ML: I’ve had an unhealthy obsession with Hellraiser since I was a kid. The vision of Hell they show is just so damn cool. I love the labyrinth and the all the surreal and grotesque imagery. The baby sewing its own mouth shut and the mime juggling his own eyeballs are particular favorites. Bob Keene’s skinned body make-up is among the greatest FX pieces in cinema history. The scene where skinless Julia emerges from the blood soaked mattress and kills the schizophrenic mental patient still haunts me to this day

AD: If you had to choose a way to die from a movie what would it be? 

ML:That’s a tough one. I’d have to go with a Technicolor meltdown ala Street Trash or a good old fashioned Hellraiser or Texas Chainsaw Massacre flensing. I’ve always had this weird thing about skin wearing, probably because of seeing those flicks as a kid.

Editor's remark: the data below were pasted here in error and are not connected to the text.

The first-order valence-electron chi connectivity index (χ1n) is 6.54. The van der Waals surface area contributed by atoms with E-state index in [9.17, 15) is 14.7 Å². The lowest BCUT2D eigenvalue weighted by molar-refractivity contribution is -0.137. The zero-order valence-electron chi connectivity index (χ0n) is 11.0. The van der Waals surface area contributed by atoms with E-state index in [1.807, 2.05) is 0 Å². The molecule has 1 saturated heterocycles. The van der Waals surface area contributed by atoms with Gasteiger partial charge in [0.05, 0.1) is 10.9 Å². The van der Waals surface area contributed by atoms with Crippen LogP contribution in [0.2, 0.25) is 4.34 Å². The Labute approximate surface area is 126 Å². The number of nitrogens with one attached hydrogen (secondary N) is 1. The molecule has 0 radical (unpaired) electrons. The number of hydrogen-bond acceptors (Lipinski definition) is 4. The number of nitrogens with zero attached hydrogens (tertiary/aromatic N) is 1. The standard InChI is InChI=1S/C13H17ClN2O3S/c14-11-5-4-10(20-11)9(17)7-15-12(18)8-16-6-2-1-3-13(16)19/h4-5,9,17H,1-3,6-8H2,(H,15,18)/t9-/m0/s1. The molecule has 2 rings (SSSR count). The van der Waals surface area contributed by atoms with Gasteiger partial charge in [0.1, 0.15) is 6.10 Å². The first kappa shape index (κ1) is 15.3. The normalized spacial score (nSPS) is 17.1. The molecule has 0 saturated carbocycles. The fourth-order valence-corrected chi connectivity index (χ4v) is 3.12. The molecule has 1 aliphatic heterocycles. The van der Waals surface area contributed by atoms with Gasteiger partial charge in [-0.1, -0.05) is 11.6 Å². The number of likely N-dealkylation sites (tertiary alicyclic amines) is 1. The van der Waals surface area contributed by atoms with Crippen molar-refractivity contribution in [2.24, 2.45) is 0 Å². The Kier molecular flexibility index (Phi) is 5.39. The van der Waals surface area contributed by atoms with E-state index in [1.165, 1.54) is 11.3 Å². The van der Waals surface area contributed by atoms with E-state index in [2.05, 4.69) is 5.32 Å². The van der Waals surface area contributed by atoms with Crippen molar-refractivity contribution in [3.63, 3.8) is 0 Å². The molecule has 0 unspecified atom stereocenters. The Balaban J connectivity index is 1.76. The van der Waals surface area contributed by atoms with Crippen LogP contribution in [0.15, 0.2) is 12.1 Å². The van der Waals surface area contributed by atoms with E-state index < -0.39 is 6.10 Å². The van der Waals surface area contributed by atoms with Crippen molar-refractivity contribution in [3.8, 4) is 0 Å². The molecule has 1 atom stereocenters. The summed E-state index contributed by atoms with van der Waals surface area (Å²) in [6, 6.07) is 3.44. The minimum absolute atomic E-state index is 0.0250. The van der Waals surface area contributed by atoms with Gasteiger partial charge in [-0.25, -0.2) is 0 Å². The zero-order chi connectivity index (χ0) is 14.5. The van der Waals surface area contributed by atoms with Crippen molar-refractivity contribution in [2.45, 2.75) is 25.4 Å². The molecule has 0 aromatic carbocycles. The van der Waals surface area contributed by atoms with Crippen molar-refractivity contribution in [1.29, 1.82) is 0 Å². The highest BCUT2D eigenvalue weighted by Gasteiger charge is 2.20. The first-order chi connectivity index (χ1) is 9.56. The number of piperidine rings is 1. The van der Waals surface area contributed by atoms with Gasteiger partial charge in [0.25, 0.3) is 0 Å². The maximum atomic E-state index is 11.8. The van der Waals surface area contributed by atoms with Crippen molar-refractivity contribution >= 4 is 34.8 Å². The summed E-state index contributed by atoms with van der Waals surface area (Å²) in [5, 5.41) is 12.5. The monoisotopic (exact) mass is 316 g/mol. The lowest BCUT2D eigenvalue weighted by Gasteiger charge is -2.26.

AD: Favorite horror monster/creature?

ML: Without doubt the Xenomorph and Queen from Aliens. They are the most well designed/executed and terrifying creatures ever put on film. They are a nightmare vision of sex and death and violation. Just as likely to fuck you as they are to kill you. They are absolutely stunning pieces of FX mastery.

AD: What are your inspirations?

ML: I grew up on a steady diet of 70’s and 80’s splatter, Italian exploitation flicks, Troma, 90’s Nickelodeon and weird sketch comedy. The Adventures of Pete and Pete and Ren Stimpy were hugely inspirational to me, as were shows like The Kids in The Hall, The League of Gentleman, and The Upright Citizen’s Brigade. Tales From The Crypt and Are You Afraid of The Dark were playing non stop in my house when I was a kid (hell, I was just watching Are You Afraid of The Dark before I started typing this!). I was also inspired heavily by the films of David Cronenberg, John Waters and George Romero’s original Dead trilogy played a big part too.